Steatorrhoea is key’ symptom of pancreatic cancer that strikes on loo

This Morning: Dr Zoe explains symptoms of pancreatic cancer

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Thousands of people are diagnosed with pancreatic cancer in the UK every year. Although there are many factors at play, a failure to act on the initial signs could compromise your chances of effective recovery. Fortunately, an expert has shared that a “key” tell-tale sign could strike when you go to the toilet for number two.

While you might not pay too much attention to your bowel habits, your poo could break the news of pancreatic cancer.

Professor Giuseppe Kito Fusai, Consultant Hepato-Pancreato-Biliary Surgeon at The Wellington Liver & HPB Unit, part of HCA Healthcare UK, said: “Pancreatic cancer is notoriously difficult to diagnose, given that it doesn’t often cause symptoms in the early stages.

“Any symptoms that do appear can be vague, meaning they are sometimes dismissed as being caused by other conditions.”

Despite this, one of the “key” symptoms of pancreatic cancer includes changes to your bowel habits like steatorrhoea.

READ MORE: Acholic stools are ‘the most common’ sign of pancreatic cancer in ‘initial’ stages

Although you might not link the changes in your poo to pancreatic cancer straight away, the tell-tale signs of steatorrhoea are hard to miss.

The red flag sign describes excess fat in your poo, changing its structure to fatty and greasy.

If the pale, oily appearance won’t give this symptom away, the foul smell that comes with it should.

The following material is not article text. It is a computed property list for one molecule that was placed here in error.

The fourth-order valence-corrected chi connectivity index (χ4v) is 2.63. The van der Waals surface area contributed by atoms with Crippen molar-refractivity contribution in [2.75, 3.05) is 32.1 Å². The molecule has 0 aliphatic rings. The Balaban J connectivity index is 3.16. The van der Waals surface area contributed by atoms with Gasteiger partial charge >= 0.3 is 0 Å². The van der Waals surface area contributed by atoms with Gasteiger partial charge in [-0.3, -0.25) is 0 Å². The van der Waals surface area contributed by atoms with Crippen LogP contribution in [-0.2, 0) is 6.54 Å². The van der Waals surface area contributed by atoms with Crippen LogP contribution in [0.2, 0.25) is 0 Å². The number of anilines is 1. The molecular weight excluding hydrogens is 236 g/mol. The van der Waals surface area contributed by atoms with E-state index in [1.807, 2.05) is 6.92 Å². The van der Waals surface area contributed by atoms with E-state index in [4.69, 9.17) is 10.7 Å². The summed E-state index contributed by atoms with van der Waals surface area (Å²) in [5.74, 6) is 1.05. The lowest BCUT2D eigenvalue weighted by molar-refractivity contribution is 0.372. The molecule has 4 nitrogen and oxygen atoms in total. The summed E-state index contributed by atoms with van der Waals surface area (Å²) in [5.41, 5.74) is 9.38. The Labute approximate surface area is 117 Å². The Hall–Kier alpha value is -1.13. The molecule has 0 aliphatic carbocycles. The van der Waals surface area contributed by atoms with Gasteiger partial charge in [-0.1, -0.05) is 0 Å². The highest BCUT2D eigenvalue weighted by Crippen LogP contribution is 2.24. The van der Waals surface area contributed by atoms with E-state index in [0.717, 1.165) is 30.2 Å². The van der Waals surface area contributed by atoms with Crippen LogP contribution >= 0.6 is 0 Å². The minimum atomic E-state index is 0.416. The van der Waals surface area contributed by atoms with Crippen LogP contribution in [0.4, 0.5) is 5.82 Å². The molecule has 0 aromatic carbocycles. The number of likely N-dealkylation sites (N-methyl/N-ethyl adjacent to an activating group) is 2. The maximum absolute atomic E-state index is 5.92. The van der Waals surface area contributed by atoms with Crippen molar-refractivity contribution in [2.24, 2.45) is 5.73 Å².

You can also identify steatorrhoea by the difficulty to flush your poo away in the toilet as it tends to float.

While this sign is a key symptom of pancreatic cancer, greasy stools are actually stirred up by another sign of the deadly condition – jaundice.

Fusai said: “One of the more noticeable signs of pancreatic cancer is jaundice. Jaundice can be identified by the yellowing of the skin and whites of the eyes.

“Jaundice is more common with cancer of the head of the pancreas (the wide end) because the tumour is more likely to block the bile duct, [preventing the normal release of bile into the intestines].”

This warning sign will colour you poo pale at first. Once pancreatic cancer infiltrates further into the structure of your pancreas, it can prevent the normal production and secretion of pancreatic enzymes which are specifically produced to digest fat, resulting in greasy poo.

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Apart from a yellow tint in your skin and greasy stools, you can also pass the bilirubin out in your urine, making it look darker than usual.

Fusai said: “Jaundice can also be a common symptom of other non-cancerous conditions of the liver and gallbladder and should always be taken seriously.

“If you think you have jaundice, you should go to your GP or A&E as soon as possible.”

However, pancreatic cancer can also cause other red flag signs pointing to a tumour.

According to the NHS, the tell-tale signs of pancreatic cancer include:

  • The whites of your eyes or your skin turn yellow (jaundice)
  • Loss of appetite or losing weight without trying to
  • Feeling tired or having no energy
  • High temperature, or feeling hot or shivery
  • Feeling or being sick
  • Diarrhoea or constipation, or other changes in your poo
  • Pain at the top part of your tummy and your back, which may feel worse when you are eating or lying down and better when you lean forward
  • Symptoms of indigestion, such as feeling bloated.

Fusai said: “It is important that you do not underestimate any of these symptoms.

“If you find yourself suffering from any of the above, especially jaundice, you should visit your GP as a matter of urgency.

“Your GP will be able to refer you for the appropriate tests and scans in order to determine whether the symptoms are in fact being caused by pancreatic cancer.”

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